Wednesday, July 22, 2015

fat: clarification, further examination and some checking of myself

After my previous post, I got a Facebook message from a friend (who is staying anonymous because she is private, not because she has body shame). With her permission, I’m posting our exchange. Body stuff is such a loaded topic, so it makes me happy that we can talk about it sanely, in stark contrast to most of the internet.

Cheryl, I just read your post about weight and dieting, and I have a lot to say about this post and would be happy to have a longer 1:1 conversation after you have had some sleep...say in 2-3 years!

Briefly let me just say that in not one of the photos you posted were you fat by anyone
’s definition -- anyone’s but your own. To say that you were the “fattest cheerleader” is a disservice to you and to all of us who are fat. Further, youve set up a double dichotomy of skinny = good and fat = bad. For your sake, and most especially for your sons, I would encourage you to spend some time reading in the Health At Any Size (HAES) and All Bodies are Good Bodies movements. Some good links:

Bevin Brandlandingham:
Jes Baker:
Linda Bacon, PhD:


Your fat friend


Bevin of the blog Queer Fat Femme; owner of amazing shark dress.
Thanks for reading the post and writing to me. My intention was most certainly not to say fat = bad and thin = good, but I can see now that I fell into an unfortunate trap of conflating weight and health habits. In general, I do think that eating a table full of pastries is a bad idea. But fatness is only sometimes a byproduct of such behavior; sometimes it’s a byproduct (note I’m not saying cause) of other conditions (from polycystic ovarian syndrome to a regular old slow metabolism), and sometimes it’s just body type. Similarly, thinness is only sometimes the result of eating vegetables and exercising. I’ve known people in every one of these categories (fat and healthy, fat and unhealthy, thin and healthy, thin and unhealthy).

The American Cancer Society put out a pamphlet about cancer prevention that recommends a general “healthy body weight” in every category except for estrogen-positive breast cancers, for which it suggests, I swear to god, “being as thin as possible without being underweight.” As you might imagine, that spoke directly to my little overachieving soul and whatever anorexic residue lies buried beneath my chocolate-loving heart. That dictum hangs over me in ways that aren’t always good for my brain, because when I go up a jean size, I imagine cancer cells nomming on the estrogen that is stored in fat cells.

Dash’s birth family has a history of heart disease. His birthmom is on the slender side, so again, I know that health and weight are not the same. I also know that genetics plays a huge part in all of this stuff, so I could get cancer and Dash could get heart disease even if we live off organic carrots and small mercury-free fish.

I also know that orthodoxy can be a fatal flaw, one I have a long unfortunate history of falling victim to. If you try to eat only carrots, you’ll probably fail, say FUCK IT and eat all of the croissants. Better to eat some carrots and some whole wheat bread and half a croissant. By “you,” of course I mean me.

I’ve now played the cancer card, the heart disease card and the kid card. Aren’t I holy?

If only this didn't require playing beach volleyball.
So let me add: I want to look hot in a bikini. Not “body acceptance movement” hot—I want to look beach volleyball player hot. What can I say, I grew up in a town of beach volleyball players. I never looked like one of them, I never really liked the beach all that much and culturally I’ve veered in the opposite direction of Manhattan Beach. Except for the ways I haven’t. And all that shit, all those voices, all those girls who never thought twice about wearing sports bras and short shorts all summer long, are in my head even when health is (genuinely) my top priority.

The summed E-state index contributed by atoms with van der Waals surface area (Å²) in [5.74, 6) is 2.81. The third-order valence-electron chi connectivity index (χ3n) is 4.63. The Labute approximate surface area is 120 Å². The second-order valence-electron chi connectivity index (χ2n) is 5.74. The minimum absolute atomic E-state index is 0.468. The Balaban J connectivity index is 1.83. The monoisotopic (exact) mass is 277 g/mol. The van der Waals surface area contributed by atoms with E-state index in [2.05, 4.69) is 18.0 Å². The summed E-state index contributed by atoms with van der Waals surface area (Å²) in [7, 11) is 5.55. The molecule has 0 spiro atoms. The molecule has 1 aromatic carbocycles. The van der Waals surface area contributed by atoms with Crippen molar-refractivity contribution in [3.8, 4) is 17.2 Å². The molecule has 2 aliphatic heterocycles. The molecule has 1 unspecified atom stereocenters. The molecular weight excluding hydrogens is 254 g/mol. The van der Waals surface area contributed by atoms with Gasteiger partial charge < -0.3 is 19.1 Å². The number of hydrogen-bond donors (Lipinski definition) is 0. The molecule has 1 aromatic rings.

You’re right, I’m not fat in any of the pictures I posted. I was, nevertheless, the fattest cheerleader—like I said, Manhattan Beach’s body bar is set high and traditional. I was always on the bottom of the pyramid, tossing some cute hundred-pounder into the air. Obviously it still messes with my head a bit.

I wrote about trying to leave shame behind, and I’m realizing now that there are two categories of shame: shame for things that were really a bad idea (whether it’s as minimally consequential as eating a box of Oreos in one sitting or as big as something that would land you in jail) and shame for things that are actually fine and even awesome (being fat, being queer, etc.). In both cases, shame is useless and tenderness is the only cure. But I’d put some of my eating habits in the “try to avoid in the future” category, while putting my body, in all its scarred imperfect glory, in the latter.

Thanks for the links. I think I’ve read and liked some of Jes Baker’s posts before. Bevin Branlandingham has a fun voice and style (not to mention a fantastic name), and I’m interested in what she says about “food neutrality,” which I see that I so don’t possess, as I reread my opening paragraphs of this message. Obviously I need to read more; this is a process. I’m not an authority, just a ponderer with a chronic sweet tooth.

Thank you again!



Claire said...

This sort of weight gain makes me think of the kind you (I) see in people after they get married, that happy with life so not obsessed about weight weight. So it doesn't surprise me that post-getting Dash that you've put on some pounds.

You're also tired (or were at writing of this post) which is huge. I always eat more when tired in an effort to boost my energy. So maybe, just try to get more sleep.

Foodist was a book I really liked, not about dieting except in how it doesn't tend to work, just making better food choices.

Cheryl said...

Maybe I'll check that book out--thanks, Claire!